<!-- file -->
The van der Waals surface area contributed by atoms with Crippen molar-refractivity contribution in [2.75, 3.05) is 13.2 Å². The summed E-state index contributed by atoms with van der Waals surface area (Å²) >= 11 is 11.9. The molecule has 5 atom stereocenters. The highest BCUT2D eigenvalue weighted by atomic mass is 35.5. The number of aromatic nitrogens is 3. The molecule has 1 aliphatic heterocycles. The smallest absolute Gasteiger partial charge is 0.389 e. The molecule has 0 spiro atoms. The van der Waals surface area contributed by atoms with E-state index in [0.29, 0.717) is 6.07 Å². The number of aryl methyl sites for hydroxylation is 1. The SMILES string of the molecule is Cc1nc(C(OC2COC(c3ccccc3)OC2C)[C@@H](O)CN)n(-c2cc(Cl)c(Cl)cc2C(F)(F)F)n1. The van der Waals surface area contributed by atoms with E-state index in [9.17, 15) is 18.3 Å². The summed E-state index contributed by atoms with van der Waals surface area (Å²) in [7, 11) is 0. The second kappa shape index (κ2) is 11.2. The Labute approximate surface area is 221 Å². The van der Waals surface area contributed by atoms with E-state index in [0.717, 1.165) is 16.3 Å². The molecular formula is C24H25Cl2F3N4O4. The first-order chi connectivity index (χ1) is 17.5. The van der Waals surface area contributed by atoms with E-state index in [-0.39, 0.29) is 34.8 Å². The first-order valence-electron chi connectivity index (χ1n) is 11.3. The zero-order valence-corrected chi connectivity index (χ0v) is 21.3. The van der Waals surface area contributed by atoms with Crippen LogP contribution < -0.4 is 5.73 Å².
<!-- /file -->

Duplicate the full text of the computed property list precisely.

The van der Waals surface area contributed by atoms with Crippen molar-refractivity contribution in [2.75, 3.05) is 13.2 Å². The summed E-state index contributed by atoms with van der Waals surface area (Å²) >= 11 is 11.9. The molecule has 5 atom stereocenters. The highest BCUT2D eigenvalue weighted by atomic mass is 35.5. The number of aromatic nitrogens is 3. The molecule has 1 aliphatic heterocycles. The smallest absolute Gasteiger partial charge is 0.389 e. The molecule has 0 spiro atoms. The van der Waals surface area contributed by atoms with E-state index in [0.29, 0.717) is 6.07 Å². The number of aryl methyl sites for hydroxylation is 1. The SMILES string of the molecule is Cc1nc(C(OC2COC(c3ccccc3)OC2C)[C@@H](O)CN)n(-c2cc(Cl)c(Cl)cc2C(F)(F)F)n1. The van der Waals surface area contributed by atoms with E-state index in [9.17, 15) is 18.3 Å². The summed E-state index contributed by atoms with van der Waals surface area (Å²) in [7, 11) is 0. The second kappa shape index (κ2) is 11.2. The Labute approximate surface area is 221 Å². The van der Waals surface area contributed by atoms with E-state index in [0.717, 1.165) is 16.3 Å². The molecular formula is C24H25Cl2F3N4O4. The first-order chi connectivity index (χ1) is 17.5. The van der Waals surface area contributed by atoms with E-state index in [-0.39, 0.29) is 34.8 Å². The first-order valence-electron chi connectivity index (χ1n) is 11.3. The zero-order valence-corrected chi connectivity index (χ0v) is 21.3. The van der Waals surface area contributed by atoms with Crippen LogP contribution < -0.4 is 5.73 Å².